David Ward
May 27, 2018 rated it really liked it  ·  review of another edition
Shelves: history, non-fiction
The Pessimist's Guide to History: An Irresistible Compendium of Catastrophes, Barbarities, Massacres, and Mayhem – From 14 Billion Years Ago to 2007 by Stuart and Doris Flexner (Collins 2008) (902.02). The authors have done an excellent job of creating and cataloguing a record of bad luck and unfortunate turns-of-event which have plagued humans since the dawn of recorded history. This compilation includes events wrought by God's inhumanity as well as those tragedies resulting from man's inhumani ...more
Evan Micheals
Sep 13, 2018 rated it liked it
This book took me over a year to complete. It was a chewing gum book for me (a book to read in in-between moments), and the format of short anecdotes worked well for this. The most salient point I took away from reading this book is how remarkably regularly Nature and Human qualities (malevolence, negligence, greed, or hate) have caused millions, hundreds of thousands, tens of thousands to die at a time. The book also reflects who we are at our finest (e.g. the men who in spite knowing they woul ...more
Kathleen
May 01, 2018 rated it liked it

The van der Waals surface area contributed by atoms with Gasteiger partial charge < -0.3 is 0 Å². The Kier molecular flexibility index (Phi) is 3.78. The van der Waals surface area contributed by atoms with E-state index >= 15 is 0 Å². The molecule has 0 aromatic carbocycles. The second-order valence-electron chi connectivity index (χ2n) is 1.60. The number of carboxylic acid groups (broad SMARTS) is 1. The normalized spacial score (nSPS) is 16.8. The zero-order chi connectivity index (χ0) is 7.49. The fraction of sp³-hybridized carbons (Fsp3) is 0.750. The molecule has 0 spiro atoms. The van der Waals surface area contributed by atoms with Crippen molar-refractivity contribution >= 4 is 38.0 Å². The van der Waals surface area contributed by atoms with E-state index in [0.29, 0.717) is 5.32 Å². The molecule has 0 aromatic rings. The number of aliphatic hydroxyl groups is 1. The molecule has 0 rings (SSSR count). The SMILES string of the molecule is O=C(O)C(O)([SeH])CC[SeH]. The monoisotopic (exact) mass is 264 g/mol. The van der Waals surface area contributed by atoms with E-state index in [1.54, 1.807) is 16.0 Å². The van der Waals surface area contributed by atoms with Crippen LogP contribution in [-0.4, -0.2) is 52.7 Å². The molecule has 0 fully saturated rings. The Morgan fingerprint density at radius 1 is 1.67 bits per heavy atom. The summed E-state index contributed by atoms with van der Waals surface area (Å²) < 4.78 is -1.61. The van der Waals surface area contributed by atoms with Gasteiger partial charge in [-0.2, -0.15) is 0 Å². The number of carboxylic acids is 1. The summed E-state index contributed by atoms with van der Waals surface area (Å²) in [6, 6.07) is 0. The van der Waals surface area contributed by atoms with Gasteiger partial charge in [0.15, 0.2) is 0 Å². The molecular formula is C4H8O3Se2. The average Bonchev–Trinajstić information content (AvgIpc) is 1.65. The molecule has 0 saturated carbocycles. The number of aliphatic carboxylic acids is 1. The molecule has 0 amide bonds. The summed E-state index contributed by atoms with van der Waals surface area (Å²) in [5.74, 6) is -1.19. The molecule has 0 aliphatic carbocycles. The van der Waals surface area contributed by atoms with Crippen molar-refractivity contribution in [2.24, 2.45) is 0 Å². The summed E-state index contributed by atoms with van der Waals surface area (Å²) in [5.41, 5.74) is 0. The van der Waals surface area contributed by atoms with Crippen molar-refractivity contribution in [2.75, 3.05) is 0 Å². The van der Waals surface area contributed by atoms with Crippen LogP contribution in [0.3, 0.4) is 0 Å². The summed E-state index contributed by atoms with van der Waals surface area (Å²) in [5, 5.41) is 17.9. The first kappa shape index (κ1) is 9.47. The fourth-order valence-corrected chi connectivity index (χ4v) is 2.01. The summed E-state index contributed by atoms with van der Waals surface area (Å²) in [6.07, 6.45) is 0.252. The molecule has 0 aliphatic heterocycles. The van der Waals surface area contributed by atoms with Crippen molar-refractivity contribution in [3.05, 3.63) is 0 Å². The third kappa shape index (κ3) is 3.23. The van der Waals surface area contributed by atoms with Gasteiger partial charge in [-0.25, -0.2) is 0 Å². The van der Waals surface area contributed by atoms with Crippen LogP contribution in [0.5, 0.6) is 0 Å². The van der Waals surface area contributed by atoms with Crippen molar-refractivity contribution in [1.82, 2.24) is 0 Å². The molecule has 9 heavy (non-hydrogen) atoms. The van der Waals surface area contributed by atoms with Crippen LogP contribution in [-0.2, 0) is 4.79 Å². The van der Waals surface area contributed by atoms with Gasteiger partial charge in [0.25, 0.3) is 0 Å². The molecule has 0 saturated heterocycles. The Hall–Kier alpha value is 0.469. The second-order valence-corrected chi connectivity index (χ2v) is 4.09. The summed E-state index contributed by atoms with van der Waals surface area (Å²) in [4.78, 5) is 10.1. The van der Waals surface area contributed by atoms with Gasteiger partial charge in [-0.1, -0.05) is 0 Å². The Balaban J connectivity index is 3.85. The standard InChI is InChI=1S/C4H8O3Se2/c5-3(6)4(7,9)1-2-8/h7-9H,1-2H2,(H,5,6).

I'm no stranger to compendiums of horrible things happening to people. Heck, The Great Big Book of Horrible Things is a lot of fun (and, you know, horror). But this one is... not as good.

It's not bad, either. The Pessimist's Guide to History is a chronologically ordered list of, well, horrible things that happened. It covers natural disasters-- volcanic eruptions, earthquakes, floods-- and manmade occurrences-- wars, executions, DDT-- as well as some things in between-- famines, epidemics, fires
...more
Tiffany
This was a pretty good read, and well-suited for reading in small chunks.

I didn't particularly care for the snide remarks that were tagged onto the end of many entries, attempting to add a bit of levity to the stories. They were distracting, if nothing else, and a bit repetitive at times. I also noticed more and more egregious typos and proofreading issues as the book went on, which is always a BIG mood-killer for me.

Overall, a quick and decently interesting book, and good for finding events you
...more
Kat
Dec 30, 2017 rated it it was amazing  ·  review of another edition
I really enjoyed reading this book. I recommend it for the history lovers.
Nathan Albright
Feb 04, 2016 rated it liked it
Shelves: challenge